The Best Allergy Medicine

Fighting allergies can feel like a war on pollen (and kittens), yet the real enemy lies within. For those of us with allergies, our immune systems overreact to pollen, animal dander, mold, and dust. It flags these as invaders and goes on the attack, releasing histamine, which in turn triggers the itchy eyes, runny nose, and congestion we all associate with the start of spring.

We talked to a trio of allergists and they all agreed: a spritz of corticosteroid up the nose is the best way to beat seasonal allergies — but oral antihistamines and, in the short term, eye drops make great backups. We scoured the research and analyzed the 37 most available pills, sprays, liquids, and drops at mainstream pharmacies to find the best symptom-relieving (and least zombifying) defense during allergy season.

Our top pick is a nasal spray because they’re simply more effective as a standalone defense. Nasacort Allergy 24 Hour’s active ingredient, triamcinolone, treats inflammation locally instead of disrupting your entire adrenal system, like some competitors. Its 24-hour formula is alcohol- and scent-free, non-drowsying, and only requires once-daily application (when needed) at $0.10 per dose.

If your poor embattled nose just can’t handle a spray, Allegra Allergy 24 Hour pills work well, too. The active ingredient, fexofenadine, is known for being non-sedating, so there’s no concern about drowsiness here. It’s also a 24-hour, one-dose-a-day option and conveniently comes in both tablet and gel cap forms. It’s more than three times the cost of Nasacort, at $0.35 per dose, but it’s ideal for a sensitive nose.

The adult doses of active ingredients are not recommended for children under 12, so Children's Allegra Allergy 12 Hour liquid is our top pick for kids with allergy symptoms. It has the same active ingredient as our Allegra Allergy 24 Hour, simply in a smaller amount (30 mg vs. 180 mg). Its 12-hour liquid formula works out at $0.45 per dose, and comes in Berry and Orange Cream flavors.

Our Picks for the Best Allergy Medicine

Best Nasal Spray
Nasacort Allergy 24 Hour
Nasacort impressed us with its ability to effectively tackle allergies while also being nice to your nose.

We crowned Nasacort king of the steroid sprays because its active ingredient, triamcinolone, effectively treats inflammation in the nose and, unlike competitors like Flonase, doesn't affect your adrenal system and the release of hormones throughout your body. In addition, Nasacort uses a water-based formula, free of alcohol and scent; according to Dr. Cavuoto Petrizzo, this makes it less likely to cause irritation in sensitive noses. At $13 for 120 doses (one spray per day at $0.10/dose; one bottle should last you through allergy season) Nasacort is also the best value of the steroid sprays.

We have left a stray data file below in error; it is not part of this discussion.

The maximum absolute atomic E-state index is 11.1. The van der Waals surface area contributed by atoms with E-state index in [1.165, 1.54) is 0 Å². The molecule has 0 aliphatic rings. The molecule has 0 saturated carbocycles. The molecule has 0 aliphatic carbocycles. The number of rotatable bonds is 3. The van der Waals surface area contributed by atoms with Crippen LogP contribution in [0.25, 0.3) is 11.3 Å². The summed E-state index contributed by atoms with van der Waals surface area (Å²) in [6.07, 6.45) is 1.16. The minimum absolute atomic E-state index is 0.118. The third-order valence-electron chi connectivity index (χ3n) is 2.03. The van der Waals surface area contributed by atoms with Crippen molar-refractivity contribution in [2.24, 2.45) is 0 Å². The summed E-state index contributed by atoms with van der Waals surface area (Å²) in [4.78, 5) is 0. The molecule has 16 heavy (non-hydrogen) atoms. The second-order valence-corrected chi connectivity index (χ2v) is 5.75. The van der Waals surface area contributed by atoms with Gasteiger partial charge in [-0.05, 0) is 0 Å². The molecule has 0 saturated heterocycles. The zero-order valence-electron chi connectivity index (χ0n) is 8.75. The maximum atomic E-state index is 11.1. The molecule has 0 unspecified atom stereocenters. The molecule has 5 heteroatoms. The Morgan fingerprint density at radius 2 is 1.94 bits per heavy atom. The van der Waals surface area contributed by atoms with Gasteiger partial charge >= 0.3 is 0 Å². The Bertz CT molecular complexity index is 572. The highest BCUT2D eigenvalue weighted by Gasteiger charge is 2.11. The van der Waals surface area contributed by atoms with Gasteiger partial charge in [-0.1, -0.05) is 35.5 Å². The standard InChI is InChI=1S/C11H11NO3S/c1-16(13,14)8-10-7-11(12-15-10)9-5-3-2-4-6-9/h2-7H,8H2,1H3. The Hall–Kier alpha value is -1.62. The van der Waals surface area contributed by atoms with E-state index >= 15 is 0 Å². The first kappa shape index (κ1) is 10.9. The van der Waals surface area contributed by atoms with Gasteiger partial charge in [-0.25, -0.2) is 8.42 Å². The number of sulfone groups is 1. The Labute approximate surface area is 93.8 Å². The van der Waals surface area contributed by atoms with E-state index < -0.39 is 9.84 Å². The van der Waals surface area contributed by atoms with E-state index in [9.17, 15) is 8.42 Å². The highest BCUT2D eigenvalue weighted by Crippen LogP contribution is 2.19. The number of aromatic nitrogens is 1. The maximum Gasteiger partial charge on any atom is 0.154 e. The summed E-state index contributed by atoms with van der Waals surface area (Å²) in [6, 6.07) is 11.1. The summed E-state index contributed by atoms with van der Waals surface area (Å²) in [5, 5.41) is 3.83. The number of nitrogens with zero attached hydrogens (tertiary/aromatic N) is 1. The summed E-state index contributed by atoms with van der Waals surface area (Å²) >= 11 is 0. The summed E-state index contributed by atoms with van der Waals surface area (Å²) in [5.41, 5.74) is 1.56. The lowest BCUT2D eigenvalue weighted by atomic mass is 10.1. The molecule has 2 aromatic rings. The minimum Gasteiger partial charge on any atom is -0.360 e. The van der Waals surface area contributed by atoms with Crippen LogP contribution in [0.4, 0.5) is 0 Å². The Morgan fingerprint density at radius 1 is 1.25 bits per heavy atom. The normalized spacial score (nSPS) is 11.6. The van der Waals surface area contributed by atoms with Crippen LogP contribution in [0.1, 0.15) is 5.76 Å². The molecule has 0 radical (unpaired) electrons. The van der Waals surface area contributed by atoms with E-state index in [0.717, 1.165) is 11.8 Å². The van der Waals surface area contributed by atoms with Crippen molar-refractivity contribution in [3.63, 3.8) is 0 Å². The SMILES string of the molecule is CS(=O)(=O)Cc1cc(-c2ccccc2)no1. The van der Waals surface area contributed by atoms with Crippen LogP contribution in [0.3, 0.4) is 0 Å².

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Best Oral Antihistamine
Allegra Allergy 24 Hour
Allegra balances strong results with few side effects.

Allegra’s third-generation antihistamine, fexofenadine, is one of a class of medicines developed with the goal of improving clinical efficacy and minimizing side effects. Indeed, in a 2011 study published in the New England Journal of Medicine and the Journal of Allergy and Clinical Immunology, researchers note that fexofenadine is the most consistently nonsedating of the later antihistamines. They’re so confident it won’t cause drowsiness that they specifically recommend it for “airline pilots and others in safety-critical occupations.” Allegra’s 24-hour formula is available in both a tablet and gel cap, making it a versatile option, too. At $25 for 70 doses (one tablet per day at $0.35/dose; one bottle should last just over two months), Allegra is more expensive than our top pick, but a good choice if your nose is too sensitive for a spray.

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Best for Children
Children's Allegra Allergy 12 Hour
The same active ingredient as adult Allegra, but in a child-friendly dose.

Children’s Allegra contains fexofenadine, the same active ingredient found in adult Allegra. That means no risk of drowsiness. Plus there’s ample research that it’s effective against seasonal allergies and safe for kids. It can be given to children as young as two and comes in a liquid 12-hour dose. Adults can also take it, but it has less fexofenadine than you’d probably want: 30 mg compared to the 180 mg found in adult Allegra Allergy. If your child balks at anything remotely resembling cough syrup, you can also try Allegra’s meltable tablets. These contain the same active ingredient and dosage, though they’re not recommended for children younger than six.